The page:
Q.491 Individuality and the world

Q: Does individuality survive enlightenment? In other words, putting aside any genetic differences, age, etc., would 50 realized people act the same in the same environment? Would they have the same preference for food, clothes, etc?

If not, why not? It seems that If the ego is completely destroyed, and a soul does not exist, and a person is in a permanent state of enlightenment, there wouldn’t be any difference between any of them. (My definition of an ego includes all past experiences.)

In addition, people often say something like, “I always wanted to do that,” or “Deep inside I always knew I would be a doctor or a scientist,” etc. What is that? Where does this “knowing” come from? Is it just an ego playing its games? 

Thank you, I appreciate your help. Your books are really great. I’ve enjoyed reading them.

A: Good questions! But, before I answer them, you have to always bear in mind that questions like these refer to the appearance, not the reality; vyavahAra, not paramArtha. In reality, no one has ever been born; there is no ‘creation’; there is only Brahman. (I’m assuming from what you say that you have read ‘A-U-M’, in which case you will be happy with this!) So the answers are academic, in line with traditional Advaita, but are all mithyA in reality.  Continue reading

Q. 359 – Some potential practices

sleeperQ: As a long-time Krishnamurti fan, I often “practice” awareness (mindfulness): when a thought arises I watch it live out its life and disappear; when I sip coffee I am aware of the feel of it, the taste, the fact that I am sipping coffee, etc.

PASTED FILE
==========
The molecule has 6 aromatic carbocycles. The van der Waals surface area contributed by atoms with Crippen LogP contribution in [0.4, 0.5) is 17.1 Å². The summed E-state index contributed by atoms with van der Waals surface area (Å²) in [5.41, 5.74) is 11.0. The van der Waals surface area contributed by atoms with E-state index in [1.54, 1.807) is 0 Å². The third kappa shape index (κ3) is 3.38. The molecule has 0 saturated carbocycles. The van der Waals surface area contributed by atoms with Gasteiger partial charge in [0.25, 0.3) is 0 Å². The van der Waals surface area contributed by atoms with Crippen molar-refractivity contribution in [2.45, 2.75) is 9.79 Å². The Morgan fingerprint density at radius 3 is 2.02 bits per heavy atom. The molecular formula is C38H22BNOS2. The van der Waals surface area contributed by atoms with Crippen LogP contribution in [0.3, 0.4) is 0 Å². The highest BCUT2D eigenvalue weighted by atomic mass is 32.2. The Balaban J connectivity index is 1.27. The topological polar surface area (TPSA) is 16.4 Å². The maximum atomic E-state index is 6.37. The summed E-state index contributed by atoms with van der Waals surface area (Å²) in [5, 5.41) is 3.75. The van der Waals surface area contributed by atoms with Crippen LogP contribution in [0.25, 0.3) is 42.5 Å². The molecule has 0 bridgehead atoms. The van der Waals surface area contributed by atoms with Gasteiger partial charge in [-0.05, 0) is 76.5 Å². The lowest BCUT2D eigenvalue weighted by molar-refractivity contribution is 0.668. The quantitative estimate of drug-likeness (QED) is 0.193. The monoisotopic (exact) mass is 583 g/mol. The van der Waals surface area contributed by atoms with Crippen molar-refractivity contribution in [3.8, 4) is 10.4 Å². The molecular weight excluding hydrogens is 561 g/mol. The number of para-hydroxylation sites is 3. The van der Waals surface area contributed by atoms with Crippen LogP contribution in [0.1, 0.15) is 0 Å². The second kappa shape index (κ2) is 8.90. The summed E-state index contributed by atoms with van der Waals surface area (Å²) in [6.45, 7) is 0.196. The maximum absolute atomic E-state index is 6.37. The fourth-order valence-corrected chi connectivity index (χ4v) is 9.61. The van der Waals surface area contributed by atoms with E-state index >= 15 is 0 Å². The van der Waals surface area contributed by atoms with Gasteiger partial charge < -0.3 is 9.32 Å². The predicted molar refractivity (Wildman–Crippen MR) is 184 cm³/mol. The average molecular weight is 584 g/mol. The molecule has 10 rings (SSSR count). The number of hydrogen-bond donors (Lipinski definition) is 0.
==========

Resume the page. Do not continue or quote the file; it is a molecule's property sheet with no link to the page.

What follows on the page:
1. Is it okay for me to continue doing this while I am studying Advaita Vedanta? (OK in the sense of not undermining the Advaita learning process.)

 2. Does Advaita hold that is valuable/beneficial to practice this kind of nonjudgmental awareness? Is there a similar practice in Advaita?

A: According to (traditional) Advaita, you are supposed to have gained sAdhana chatuShTaya before you embark upon the formal path of self-enquiry (shravaNa-manana-nididhyAsana). This includes shamAdi shakti sampatti, the sixfold ‘accomplishments’. And the first of these are shama and dama, tranquil mind and sense control. This is obviously a similar sort of idea to mindfulness. So any practice which helps bring the mind under control, so it is not thinking about something else while supposedly giving attention to Advaita, is fine. But very definitely the idea is become disciplined first, so that you can direct the whole of your attention. If you try to do it at the same time, you will end up doing neither well! Continue reading